Then you create another form called Create Quotation. This one will have a lookup field to fetch the client’s name and another lookup to fetch the details of the quote requested. Apart from that, it’ll also have a number field to add the quote and a date field to denote the expiration of the quote.
The default (premade) approval workflow includes an email notification to the requester, telling them whether their request is approved or denied. In addition to that email, you’ll also need to create a condition so that the Create Quotation form is opened as soon as a request is approved.
Step 5: Create an email to notify the client when their request is rejected
The approval workflow has default email notifications. When the approver denies a request, the submitter will receive an email, and you can customize this email message to include more information.
And that’s it—your custom quotation management app is ready!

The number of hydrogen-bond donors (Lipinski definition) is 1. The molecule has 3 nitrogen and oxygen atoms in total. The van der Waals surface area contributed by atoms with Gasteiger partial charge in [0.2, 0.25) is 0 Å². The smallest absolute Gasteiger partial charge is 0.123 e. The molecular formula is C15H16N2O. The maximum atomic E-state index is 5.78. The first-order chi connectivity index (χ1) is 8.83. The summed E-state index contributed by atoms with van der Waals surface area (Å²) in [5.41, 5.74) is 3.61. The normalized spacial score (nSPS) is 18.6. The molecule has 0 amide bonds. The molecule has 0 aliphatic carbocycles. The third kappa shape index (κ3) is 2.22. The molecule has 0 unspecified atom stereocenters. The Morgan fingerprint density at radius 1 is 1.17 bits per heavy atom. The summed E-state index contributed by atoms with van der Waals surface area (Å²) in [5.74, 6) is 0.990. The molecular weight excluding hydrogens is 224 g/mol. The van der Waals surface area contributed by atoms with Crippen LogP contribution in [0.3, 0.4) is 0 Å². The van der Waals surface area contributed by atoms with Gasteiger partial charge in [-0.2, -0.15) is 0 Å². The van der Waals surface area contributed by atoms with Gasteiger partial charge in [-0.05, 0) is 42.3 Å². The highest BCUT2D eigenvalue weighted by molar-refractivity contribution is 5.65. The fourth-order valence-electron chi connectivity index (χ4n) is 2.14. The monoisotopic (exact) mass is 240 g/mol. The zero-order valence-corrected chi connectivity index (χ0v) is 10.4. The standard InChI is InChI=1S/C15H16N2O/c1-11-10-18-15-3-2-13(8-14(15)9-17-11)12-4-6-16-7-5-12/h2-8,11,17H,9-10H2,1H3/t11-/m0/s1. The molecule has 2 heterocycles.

One of the biggest problems with developing your own app from scratch is that you’ll have to develop it separately for the web and each mobile operating system. However, with Zoho Creator, you don’t have to worry about it at all. While you build your app on the web, the system automatically generates corresponding iOS and Android native apps for you. You can download and publish them right away in the app stores.
If you choose to, you can also further customize your mobile native apps. For example, you can hide certain reports and forms in the mobile version so it’s easier to navigate through. You can add mobile-specific features like barcodes, offline form submissions, and even gestures like swipe right to approve and left to reject. And the best part? You can do all this and more, on the web itself—without using a single line of code.
You can build a custom quotation management app without using code—and here’s a step-by-step video tutorial that explains the process for you.
A lot of Creator users have built apps by themselves, but many started out unsure. We understand—it can be a scary idea. However, we believe that time and effort spent on doing something you know will improve your business, is far better than altering your processes to fit store-bought software.
And if you run into any problems at all, we’re just an email away. So go ahead—decode your business problems today!